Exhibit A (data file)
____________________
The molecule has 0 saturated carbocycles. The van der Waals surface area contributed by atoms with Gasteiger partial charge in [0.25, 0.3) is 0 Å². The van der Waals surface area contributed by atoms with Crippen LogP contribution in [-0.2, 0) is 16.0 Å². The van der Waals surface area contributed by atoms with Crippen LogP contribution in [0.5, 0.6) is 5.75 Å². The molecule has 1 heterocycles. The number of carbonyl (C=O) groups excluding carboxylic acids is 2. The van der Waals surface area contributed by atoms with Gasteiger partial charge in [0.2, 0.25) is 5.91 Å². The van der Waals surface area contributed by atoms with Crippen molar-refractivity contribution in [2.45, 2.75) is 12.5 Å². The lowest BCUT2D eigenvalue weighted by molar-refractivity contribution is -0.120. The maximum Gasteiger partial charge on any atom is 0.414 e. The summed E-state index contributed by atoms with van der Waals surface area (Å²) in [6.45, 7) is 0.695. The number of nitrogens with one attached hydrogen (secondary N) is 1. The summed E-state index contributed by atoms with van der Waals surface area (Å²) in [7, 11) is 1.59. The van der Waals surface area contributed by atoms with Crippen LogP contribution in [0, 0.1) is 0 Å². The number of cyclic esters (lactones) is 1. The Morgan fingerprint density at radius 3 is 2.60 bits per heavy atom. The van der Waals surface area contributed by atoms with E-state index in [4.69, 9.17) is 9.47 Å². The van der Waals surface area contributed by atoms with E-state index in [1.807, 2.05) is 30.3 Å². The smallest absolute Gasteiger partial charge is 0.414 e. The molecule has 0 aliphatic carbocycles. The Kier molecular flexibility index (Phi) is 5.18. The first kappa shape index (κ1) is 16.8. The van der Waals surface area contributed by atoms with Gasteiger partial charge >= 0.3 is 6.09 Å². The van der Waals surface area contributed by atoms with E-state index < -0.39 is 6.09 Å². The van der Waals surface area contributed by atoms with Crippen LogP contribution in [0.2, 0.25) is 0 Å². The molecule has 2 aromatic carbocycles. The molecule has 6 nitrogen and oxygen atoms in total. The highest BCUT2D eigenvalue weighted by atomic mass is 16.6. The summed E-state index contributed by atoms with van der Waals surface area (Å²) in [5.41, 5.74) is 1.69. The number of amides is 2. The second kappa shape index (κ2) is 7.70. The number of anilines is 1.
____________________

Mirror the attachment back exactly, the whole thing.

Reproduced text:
The molecule has 0 saturated carbocycles. The van der Waals surface area contributed by atoms with Gasteiger partial charge in [0.25, 0.3) is 0 Å². The van der Waals surface area contributed by atoms with Crippen LogP contribution in [-0.2, 0) is 16.0 Å². The van der Waals surface area contributed by atoms with Crippen LogP contribution in [0.5, 0.6) is 5.75 Å². The molecule has 1 heterocycles. The number of carbonyl (C=O) groups excluding carboxylic acids is 2. The van der Waals surface area contributed by atoms with Gasteiger partial charge in [0.2, 0.25) is 5.91 Å². The van der Waals surface area contributed by atoms with Crippen molar-refractivity contribution in [2.45, 2.75) is 12.5 Å². The lowest BCUT2D eigenvalue weighted by molar-refractivity contribution is -0.120. The maximum Gasteiger partial charge on any atom is 0.414 e. The summed E-state index contributed by atoms with van der Waals surface area (Å²) in [6.45, 7) is 0.695. The number of nitrogens with one attached hydrogen (secondary N) is 1. The summed E-state index contributed by atoms with van der Waals surface area (Å²) in [7, 11) is 1.59. The van der Waals surface area contributed by atoms with Crippen LogP contribution in [0, 0.1) is 0 Å². The number of cyclic esters (lactones) is 1. The Morgan fingerprint density at radius 3 is 2.60 bits per heavy atom. The van der Waals surface area contributed by atoms with E-state index in [4.69, 9.17) is 9.47 Å². The van der Waals surface area contributed by atoms with E-state index in [1.807, 2.05) is 30.3 Å². The smallest absolute Gasteiger partial charge is 0.414 e. The molecule has 0 aliphatic carbocycles. The Kier molecular flexibility index (Phi) is 5.18. The first kappa shape index (κ1) is 16.8. The van der Waals surface area contributed by atoms with Gasteiger partial charge >= 0.3 is 6.09 Å². The van der Waals surface area contributed by atoms with E-state index < -0.39 is 6.09 Å². The van der Waals surface area contributed by atoms with Crippen LogP contribution in [0.2, 0.25) is 0 Å². The molecule has 2 aromatic carbocycles. The molecule has 6 nitrogen and oxygen atoms in total. The highest BCUT2D eigenvalue weighted by atomic mass is 16.6. The summed E-state index contributed by atoms with van der Waals surface area (Å²) in [5.41, 5.74) is 1.69. The number of amides is 2. The second kappa shape index (κ2) is 7.70. The number of anilines is 1.